Birds chirp, dog whines, alarm beeps, and the coffee gurgles. 5:30 a.m. says hello.

The dog stops whining because my beautiful husband walks him. The coffee is gurgling and ready because that wonderful man made coffee before they left. He knows that if he leaves it to me, I'll likely make another accidental pot of plain hot water. I don't have to get up this early, but he does. He works hard for us and I've found I work better if I have this morning time as well.

Husband leaves, I read, dog falls back to sleep at my feet.

I read in Nehemiah and find parallels in temple building and homemaking. I smell my coffee more than I drink it. I'm always behind somehow and I cram in 3 extra chapters to try to catch up. Then I feel bad for cramming God, so I slow back down.

Laundry thumps, monitor glows, and fingers click-clack on the keyboard. 6:30 a.m. is ready for work.

I'm certain it's only been five minutes of writing, but suddenly kids are dragging in for snuggles and sour morning kisses. Some fall back asleep on the couch. Some bounce with energy. Some need Mama to sing obnoxiously before they get out of bed.

Eggs sizzle, girls long for something other than eggs, boys shower, and I reluctantly close the uncluttered world within my laptop. 7:30 a.m. says party time.

We work through memory work while girls are still slowly choking down eggs. They will take another half hour, seeming to prefer complaining about how they taste cold. We get sidetracked on a line in a poem and the 15 minute session turns into an hour of discussion with my fascinating children. Again.

Books open, dishes soak, girls giggle, boys argue, phone rings. Repeat. Repeat. Repeat.

And suddenly Daddy is home. Children scramble over furniture and each other in order to be the first to tag daddy when he comes in the door. I get my kiss.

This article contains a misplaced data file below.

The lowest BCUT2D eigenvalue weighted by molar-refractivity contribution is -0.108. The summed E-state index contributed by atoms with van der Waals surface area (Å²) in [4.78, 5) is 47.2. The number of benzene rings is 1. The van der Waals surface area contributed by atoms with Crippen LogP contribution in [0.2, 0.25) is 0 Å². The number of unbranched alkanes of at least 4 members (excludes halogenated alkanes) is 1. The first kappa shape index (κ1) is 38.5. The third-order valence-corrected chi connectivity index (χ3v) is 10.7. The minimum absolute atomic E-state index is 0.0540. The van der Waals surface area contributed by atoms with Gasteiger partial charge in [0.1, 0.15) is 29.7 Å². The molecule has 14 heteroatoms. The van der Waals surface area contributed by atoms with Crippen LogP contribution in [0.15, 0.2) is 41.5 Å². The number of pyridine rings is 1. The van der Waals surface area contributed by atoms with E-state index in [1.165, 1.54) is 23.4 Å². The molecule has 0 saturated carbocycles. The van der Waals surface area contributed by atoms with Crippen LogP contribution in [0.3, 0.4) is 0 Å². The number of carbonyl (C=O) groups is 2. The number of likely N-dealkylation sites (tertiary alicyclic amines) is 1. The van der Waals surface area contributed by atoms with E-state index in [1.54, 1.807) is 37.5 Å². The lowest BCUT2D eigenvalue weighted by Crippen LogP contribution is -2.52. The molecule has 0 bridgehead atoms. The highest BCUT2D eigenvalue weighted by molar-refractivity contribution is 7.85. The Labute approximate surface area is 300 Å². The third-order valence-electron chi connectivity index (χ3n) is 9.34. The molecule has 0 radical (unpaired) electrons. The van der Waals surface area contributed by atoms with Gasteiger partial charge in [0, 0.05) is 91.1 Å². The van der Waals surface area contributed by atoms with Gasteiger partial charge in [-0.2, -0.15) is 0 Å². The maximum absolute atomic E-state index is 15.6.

School finished? Er...um...
Rooms clean? Er...um...
What's for dinner? Er...um...

We invent something that begins with frozen ground beef, attempt to wrap up chores and lessons, and snuggle down for a quiet evening (this evening) of family. It's worth it, every bit of it. And then we sleep and prepare for the rhythm of tomorrow.


Focus

Kym over at Homeschool Coffee Break posed an interesting idea: having a theme verse for a school year. I had heard a similar idea that named each year, giving it a theme and helping families to focus on a life lesson each year.

I am getting ready to tear the house apart, pulling out school supplies and stacking books all over every available surface. Since we are planning for our next school year to begin in a new house, I am especially intimidated about organizing our fall semester. I've been so intimidated, I've dreaded even starting. But this idea has reminded me where my planning needs to really begin: prayer.

Whether your children learn at home or at school...or goodness! Whether you have children or not, there is a sweet simplicity in stopping to ask God "What lesson do you have for me today? Is there something you'd like me to focus on for this upcoming year?"

Such a simple thing, but it now has me excited about preparing for my new year, now that I remember where to begin!

What has God laid on your heart? Do you have a verse or theme that He is leading you to focus on?